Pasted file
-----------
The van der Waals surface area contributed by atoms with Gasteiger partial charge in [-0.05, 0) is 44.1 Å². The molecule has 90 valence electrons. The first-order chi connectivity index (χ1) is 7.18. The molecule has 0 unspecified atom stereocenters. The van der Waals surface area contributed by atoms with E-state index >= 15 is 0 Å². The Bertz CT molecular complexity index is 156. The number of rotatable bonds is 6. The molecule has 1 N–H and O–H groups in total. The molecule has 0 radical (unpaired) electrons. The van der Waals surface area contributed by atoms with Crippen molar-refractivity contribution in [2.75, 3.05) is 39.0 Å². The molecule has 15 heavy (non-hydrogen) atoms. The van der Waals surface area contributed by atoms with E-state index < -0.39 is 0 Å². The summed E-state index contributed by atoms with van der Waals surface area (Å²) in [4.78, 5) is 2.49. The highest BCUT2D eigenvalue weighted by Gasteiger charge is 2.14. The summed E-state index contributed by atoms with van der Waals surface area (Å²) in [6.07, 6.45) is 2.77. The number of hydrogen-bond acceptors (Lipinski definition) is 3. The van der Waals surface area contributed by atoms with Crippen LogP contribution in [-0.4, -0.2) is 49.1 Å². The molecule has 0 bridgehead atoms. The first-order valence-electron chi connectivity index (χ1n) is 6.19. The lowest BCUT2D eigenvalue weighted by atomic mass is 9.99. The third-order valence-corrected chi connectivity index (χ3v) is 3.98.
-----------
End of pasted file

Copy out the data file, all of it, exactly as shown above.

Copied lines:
The van der Waals surface area contributed by atoms with Gasteiger partial charge in [-0.05, 0) is 44.1 Å². The molecule has 90 valence electrons. The first-order chi connectivity index (χ1) is 7.18. The molecule has 0 unspecified atom stereocenters. The van der Waals surface area contributed by atoms with E-state index >= 15 is 0 Å². The Bertz CT molecular complexity index is 156. The number of rotatable bonds is 6. The molecule has 1 N–H and O–H groups in total. The molecule has 0 radical (unpaired) electrons. The van der Waals surface area contributed by atoms with Crippen molar-refractivity contribution in [2.75, 3.05) is 39.0 Å². The molecule has 15 heavy (non-hydrogen) atoms. The van der Waals surface area contributed by atoms with E-state index < -0.39 is 0 Å². The summed E-state index contributed by atoms with van der Waals surface area (Å²) in [4.78, 5) is 2.49. The highest BCUT2D eigenvalue weighted by Gasteiger charge is 2.14. The summed E-state index contributed by atoms with van der Waals surface area (Å²) in [6.07, 6.45) is 2.77. The number of hydrogen-bond acceptors (Lipinski definition) is 3. The van der Waals surface area contributed by atoms with Crippen LogP contribution in [-0.4, -0.2) is 49.1 Å². The molecule has 0 bridgehead atoms. The first-order valence-electron chi connectivity index (χ1n) is 6.19. The lowest BCUT2D eigenvalue weighted by atomic mass is 9.99. The third-order valence-corrected chi connectivity index (χ3v) is 3.98.